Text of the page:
THE chief features of the passionate devotion for God described are its spontaneity and its transference of human relations and emotions to God through the medium of the Krishna legend described in the Bhagavata Purana. It presupposes the theory of the incarnation of God as man, which makes it possible to think of God in human relations and in human ways. The idea of God as father is indeed as old as the Vedas. It is expressed also in several passages of the Gita (9.17, 11.43, 11.44, 14.4) and in the Puranas, in the Nyaya-bhashya of Vatsyayana, as well as elsewhere. Nevertheless it did not, during this period, seem to gain much strength in the way of fostering an intimate relation with God or of affecting worship. Wherever it appears it seems to be but one of the many passing phases in which God’s relation to man is viewed when God is praised and extolled in His greatness as Lord and Master. But in the new school of bhakti the conception of God as creator, supporter, father, lord and master, or as the ultimate philosophical principle, is subordinated to the conception of god as the nearest and dearest. The most important feature is His nearness to and His intimacy with us–not His great powers, which create a distance between Him and us. That He is the greatest of the great and the Highest of the high, that there is nothing greater and higher than Him is admitted by all. His greatness, however, does not reveal the secret of why He should be so dear to us. He may be the greatest, highest, loftiest and the most transcendent, but yet He has made His home in our hearts and has come down to our level to give us His affection and love. Indeed He is conceived as so near to us that we can look upon Him and love Him with the love of a very dear friend, or with the devotion and the intensity of love of a spouse. Love is a great leveller; the best way of realizing God is by making Him an equal partner in life by the force of intense love.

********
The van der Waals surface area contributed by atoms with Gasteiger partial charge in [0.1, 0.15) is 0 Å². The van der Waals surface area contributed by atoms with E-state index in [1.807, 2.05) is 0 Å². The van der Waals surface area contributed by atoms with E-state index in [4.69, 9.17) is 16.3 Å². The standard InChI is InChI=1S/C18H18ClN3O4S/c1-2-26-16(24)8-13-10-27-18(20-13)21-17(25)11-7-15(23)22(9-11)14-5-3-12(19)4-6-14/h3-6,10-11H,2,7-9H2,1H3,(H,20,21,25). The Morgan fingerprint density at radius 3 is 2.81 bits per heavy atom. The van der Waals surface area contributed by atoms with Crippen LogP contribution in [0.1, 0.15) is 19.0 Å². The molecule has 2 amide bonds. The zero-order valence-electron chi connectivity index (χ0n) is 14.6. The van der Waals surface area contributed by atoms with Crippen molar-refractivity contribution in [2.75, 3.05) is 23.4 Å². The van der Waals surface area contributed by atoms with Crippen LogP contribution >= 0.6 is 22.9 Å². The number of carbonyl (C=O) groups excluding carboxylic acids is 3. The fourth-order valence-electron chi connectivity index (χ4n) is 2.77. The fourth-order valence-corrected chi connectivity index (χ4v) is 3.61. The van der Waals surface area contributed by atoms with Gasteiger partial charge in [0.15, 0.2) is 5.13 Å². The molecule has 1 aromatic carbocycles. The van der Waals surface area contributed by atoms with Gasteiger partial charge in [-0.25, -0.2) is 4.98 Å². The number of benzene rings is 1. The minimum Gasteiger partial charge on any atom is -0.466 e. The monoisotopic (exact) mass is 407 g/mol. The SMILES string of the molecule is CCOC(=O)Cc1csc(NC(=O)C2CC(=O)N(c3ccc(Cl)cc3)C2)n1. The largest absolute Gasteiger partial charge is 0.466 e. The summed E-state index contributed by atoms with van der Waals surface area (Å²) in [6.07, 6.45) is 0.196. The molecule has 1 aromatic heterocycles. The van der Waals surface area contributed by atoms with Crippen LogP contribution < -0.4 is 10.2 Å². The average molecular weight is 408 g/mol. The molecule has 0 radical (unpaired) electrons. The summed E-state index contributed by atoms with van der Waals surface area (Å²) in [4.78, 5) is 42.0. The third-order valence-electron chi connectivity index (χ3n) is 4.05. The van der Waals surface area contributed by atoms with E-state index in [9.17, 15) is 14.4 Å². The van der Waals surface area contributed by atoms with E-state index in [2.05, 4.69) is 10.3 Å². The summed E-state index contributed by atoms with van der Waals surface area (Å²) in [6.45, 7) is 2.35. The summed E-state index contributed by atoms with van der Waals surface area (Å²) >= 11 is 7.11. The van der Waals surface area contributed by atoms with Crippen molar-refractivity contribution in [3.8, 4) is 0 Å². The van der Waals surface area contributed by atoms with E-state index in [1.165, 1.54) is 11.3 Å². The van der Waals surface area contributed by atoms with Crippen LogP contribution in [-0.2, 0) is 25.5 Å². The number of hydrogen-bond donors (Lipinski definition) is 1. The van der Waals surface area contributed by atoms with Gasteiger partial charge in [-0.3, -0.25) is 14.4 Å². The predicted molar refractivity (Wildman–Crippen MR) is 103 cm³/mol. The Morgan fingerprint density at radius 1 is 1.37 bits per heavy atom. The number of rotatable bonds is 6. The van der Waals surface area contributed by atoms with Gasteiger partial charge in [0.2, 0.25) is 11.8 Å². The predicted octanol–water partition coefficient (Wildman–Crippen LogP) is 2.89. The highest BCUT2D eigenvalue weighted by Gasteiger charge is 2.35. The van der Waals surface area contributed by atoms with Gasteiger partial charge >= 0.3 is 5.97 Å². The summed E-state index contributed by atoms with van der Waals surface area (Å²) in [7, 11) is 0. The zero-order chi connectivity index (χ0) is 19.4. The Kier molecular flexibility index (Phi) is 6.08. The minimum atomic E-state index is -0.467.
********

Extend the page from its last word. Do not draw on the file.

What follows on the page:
The legend of Krishna supplies a human touch to God’s dealings with men. With the help of this legend the bhaktas of the new school, by a peculiar mystical turn of mind, could conceive of God as at once a great being with transcendent powers and also as an intimate friend or a dear lover maintaining human relations with his bhaktas. The episodes of Krishna’s life in Brindaban are spiritualized. They are often conceived to happen on a non-physical plane where both Krishna and his partners are thought to play their parts of love and friendship in non-physical bodies. Thus they are not regarded as particular events that took place at specific points of time in the life of a particular man, Krishna. They are interpreted as the eternal, timeless and spaceless play of God with His own associates and His energies, with whom He eternally realizes Himself in love and friendship. The part that his bhaktas had to play was to identify themselves, by a great stretch of sympathy, as partners in or spectators of God’s love-play, and find their fullest satisfaction in the satisfaction of God. For a true bhakta, it is not necessary, therefore, that his sense-inclinations should be destroyed. What is necessary is merely that these should be turned towards God and not towards himself, i.e., that he use his senses not for his own worldly satisfaction but to find enjoyment and satisfaction in the great love-drama of God by identifying himself with one of the spiritual partners of God in his love-play. Hence it is not essential that all desires and sense-functions, as the Gita says, be destroyed, or that the individual behave as if he had desires while yet being absolutely desireless. It was required that the bhakta have the fullest satisfaction of his sense and inclinations by participating in the joys of Krishna in his divine love-play. For such participation and vicarious enjoyment was regarded as true love (preman), while the satisfaction of one’s own senses or of one’s own worldly purposes was viewed as a vicious passion. Thus here we have a new scheme of life. The ideal of desirelessness and absolute self-control is replaced by that of participation in a drama of divine joy, and the desires are given full play in the direction of God. Desires are not to be distinguished; only their directions are to be changed.